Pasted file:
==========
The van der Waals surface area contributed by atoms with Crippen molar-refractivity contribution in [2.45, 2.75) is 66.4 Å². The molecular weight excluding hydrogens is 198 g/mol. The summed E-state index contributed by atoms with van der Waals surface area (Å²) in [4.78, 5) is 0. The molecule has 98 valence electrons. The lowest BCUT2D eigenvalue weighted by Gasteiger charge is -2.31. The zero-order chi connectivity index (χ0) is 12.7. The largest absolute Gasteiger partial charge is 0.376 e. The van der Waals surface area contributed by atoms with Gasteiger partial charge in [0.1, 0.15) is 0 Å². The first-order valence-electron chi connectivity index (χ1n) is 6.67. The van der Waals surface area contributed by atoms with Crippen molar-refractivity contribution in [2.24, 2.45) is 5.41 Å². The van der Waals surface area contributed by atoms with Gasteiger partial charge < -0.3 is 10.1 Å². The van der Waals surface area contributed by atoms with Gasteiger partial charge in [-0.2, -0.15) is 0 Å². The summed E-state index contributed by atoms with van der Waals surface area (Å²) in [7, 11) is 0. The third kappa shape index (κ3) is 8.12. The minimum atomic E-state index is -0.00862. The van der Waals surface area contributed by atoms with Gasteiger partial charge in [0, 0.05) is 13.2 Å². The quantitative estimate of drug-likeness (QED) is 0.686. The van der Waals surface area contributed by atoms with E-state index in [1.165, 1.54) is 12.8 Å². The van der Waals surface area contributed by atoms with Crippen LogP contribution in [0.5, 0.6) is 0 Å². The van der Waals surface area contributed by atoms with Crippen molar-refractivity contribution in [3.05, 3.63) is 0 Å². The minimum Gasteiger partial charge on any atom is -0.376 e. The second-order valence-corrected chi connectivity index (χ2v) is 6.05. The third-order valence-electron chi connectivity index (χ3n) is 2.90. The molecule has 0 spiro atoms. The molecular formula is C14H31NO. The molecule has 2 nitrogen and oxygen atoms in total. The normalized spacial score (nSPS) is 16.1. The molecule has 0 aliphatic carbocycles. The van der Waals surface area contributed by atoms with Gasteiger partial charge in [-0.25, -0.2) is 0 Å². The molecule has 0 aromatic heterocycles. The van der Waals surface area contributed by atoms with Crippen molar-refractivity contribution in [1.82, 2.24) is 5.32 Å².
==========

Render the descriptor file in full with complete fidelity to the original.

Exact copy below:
The van der Waals surface area contributed by atoms with Crippen molar-refractivity contribution in [2.45, 2.75) is 66.4 Å². The molecular weight excluding hydrogens is 198 g/mol. The summed E-state index contributed by atoms with van der Waals surface area (Å²) in [4.78, 5) is 0. The molecule has 98 valence electrons. The lowest BCUT2D eigenvalue weighted by Gasteiger charge is -2.31. The zero-order chi connectivity index (χ0) is 12.7. The largest absolute Gasteiger partial charge is 0.376 e. The van der Waals surface area contributed by atoms with Gasteiger partial charge in [0.1, 0.15) is 0 Å². The first-order valence-electron chi connectivity index (χ1n) is 6.67. The van der Waals surface area contributed by atoms with Crippen molar-refractivity contribution in [2.24, 2.45) is 5.41 Å². The van der Waals surface area contributed by atoms with Gasteiger partial charge < -0.3 is 10.1 Å². The van der Waals surface area contributed by atoms with Gasteiger partial charge in [-0.2, -0.15) is 0 Å². The summed E-state index contributed by atoms with van der Waals surface area (Å²) in [7, 11) is 0. The third kappa shape index (κ3) is 8.12. The minimum atomic E-state index is -0.00862. The van der Waals surface area contributed by atoms with Gasteiger partial charge in [0, 0.05) is 13.2 Å². The quantitative estimate of drug-likeness (QED) is 0.686. The van der Waals surface area contributed by atoms with E-state index in [1.165, 1.54) is 12.8 Å². The van der Waals surface area contributed by atoms with Crippen LogP contribution in [0.5, 0.6) is 0 Å². The van der Waals surface area contributed by atoms with Crippen molar-refractivity contribution in [3.05, 3.63) is 0 Å². The minimum Gasteiger partial charge on any atom is -0.376 e. The second-order valence-corrected chi connectivity index (χ2v) is 6.05. The third-order valence-electron chi connectivity index (χ3n) is 2.90. The molecule has 0 spiro atoms. The molecular formula is C14H31NO. The molecule has 2 nitrogen and oxygen atoms in total. The normalized spacial score (nSPS) is 16.1. The molecule has 0 aliphatic carbocycles. The van der Waals surface area contributed by atoms with Gasteiger partial charge in [-0.25, -0.2) is 0 Å². The molecule has 0 aromatic heterocycles. The van der Waals surface area contributed by atoms with Crippen molar-refractivity contribution in [1.82, 2.24) is 5.32 Å².